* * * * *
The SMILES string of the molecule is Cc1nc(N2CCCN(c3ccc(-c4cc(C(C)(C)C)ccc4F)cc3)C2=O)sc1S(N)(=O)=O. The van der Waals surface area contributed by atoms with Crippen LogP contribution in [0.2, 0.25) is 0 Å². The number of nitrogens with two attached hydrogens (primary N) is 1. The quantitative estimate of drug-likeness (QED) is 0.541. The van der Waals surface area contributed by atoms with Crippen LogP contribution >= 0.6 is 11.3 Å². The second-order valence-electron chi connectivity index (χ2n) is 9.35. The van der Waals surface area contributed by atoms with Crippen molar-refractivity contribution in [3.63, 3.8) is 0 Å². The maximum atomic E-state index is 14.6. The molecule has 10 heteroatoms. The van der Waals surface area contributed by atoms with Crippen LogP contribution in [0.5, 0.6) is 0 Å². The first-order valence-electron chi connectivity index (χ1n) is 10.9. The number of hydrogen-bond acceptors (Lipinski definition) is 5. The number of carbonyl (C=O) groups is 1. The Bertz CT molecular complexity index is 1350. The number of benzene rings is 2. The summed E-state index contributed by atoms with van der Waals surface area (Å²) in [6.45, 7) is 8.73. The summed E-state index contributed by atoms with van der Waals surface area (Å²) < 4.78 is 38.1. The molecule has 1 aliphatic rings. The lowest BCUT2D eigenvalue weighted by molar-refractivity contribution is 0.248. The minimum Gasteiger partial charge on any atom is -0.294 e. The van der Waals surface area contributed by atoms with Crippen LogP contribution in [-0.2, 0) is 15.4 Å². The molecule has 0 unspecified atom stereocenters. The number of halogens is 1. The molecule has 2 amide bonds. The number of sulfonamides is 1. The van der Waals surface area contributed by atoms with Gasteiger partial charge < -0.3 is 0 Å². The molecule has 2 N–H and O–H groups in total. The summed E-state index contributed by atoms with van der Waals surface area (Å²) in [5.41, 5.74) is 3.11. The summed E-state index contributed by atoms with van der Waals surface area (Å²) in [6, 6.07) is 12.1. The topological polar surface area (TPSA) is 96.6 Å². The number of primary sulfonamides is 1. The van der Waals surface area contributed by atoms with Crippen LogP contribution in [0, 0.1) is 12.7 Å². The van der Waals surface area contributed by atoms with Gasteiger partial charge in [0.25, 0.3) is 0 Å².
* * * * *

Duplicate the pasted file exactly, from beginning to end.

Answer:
The SMILES string of the molecule is Cc1nc(N2CCCN(c3ccc(-c4cc(C(C)(C)C)ccc4F)cc3)C2=O)sc1S(N)(=O)=O. The van der Waals surface area contributed by atoms with Crippen LogP contribution in [0.2, 0.25) is 0 Å². The number of nitrogens with two attached hydrogens (primary N) is 1. The quantitative estimate of drug-likeness (QED) is 0.541. The van der Waals surface area contributed by atoms with Crippen LogP contribution >= 0.6 is 11.3 Å². The second-order valence-electron chi connectivity index (χ2n) is 9.35. The van der Waals surface area contributed by atoms with Crippen molar-refractivity contribution in [3.63, 3.8) is 0 Å². The maximum atomic E-state index is 14.6. The molecule has 10 heteroatoms. The van der Waals surface area contributed by atoms with Crippen LogP contribution in [0.5, 0.6) is 0 Å². The first-order valence-electron chi connectivity index (χ1n) is 10.9. The number of hydrogen-bond acceptors (Lipinski definition) is 5. The number of carbonyl (C=O) groups is 1. The Bertz CT molecular complexity index is 1350. The number of benzene rings is 2. The summed E-state index contributed by atoms with van der Waals surface area (Å²) in [6.45, 7) is 8.73. The summed E-state index contributed by atoms with van der Waals surface area (Å²) < 4.78 is 38.1. The molecule has 1 aliphatic rings. The lowest BCUT2D eigenvalue weighted by molar-refractivity contribution is 0.248. The minimum Gasteiger partial charge on any atom is -0.294 e. The van der Waals surface area contributed by atoms with Crippen LogP contribution in [-0.2, 0) is 15.4 Å². The molecule has 0 unspecified atom stereocenters. The number of halogens is 1. The molecule has 2 amide bonds. The number of sulfonamides is 1. The van der Waals surface area contributed by atoms with Gasteiger partial charge < -0.3 is 0 Å². The molecule has 2 N–H and O–H groups in total. The summed E-state index contributed by atoms with van der Waals surface area (Å²) in [5.41, 5.74) is 3.11. The summed E-state index contributed by atoms with van der Waals surface area (Å²) in [6, 6.07) is 12.1. The topological polar surface area (TPSA) is 96.6 Å². The number of primary sulfonamides is 1. The van der Waals surface area contributed by atoms with Crippen LogP contribution in [0, 0.1) is 12.7 Å². The van der Waals surface area contributed by atoms with Gasteiger partial charge in [0.25, 0.3) is 0 Å².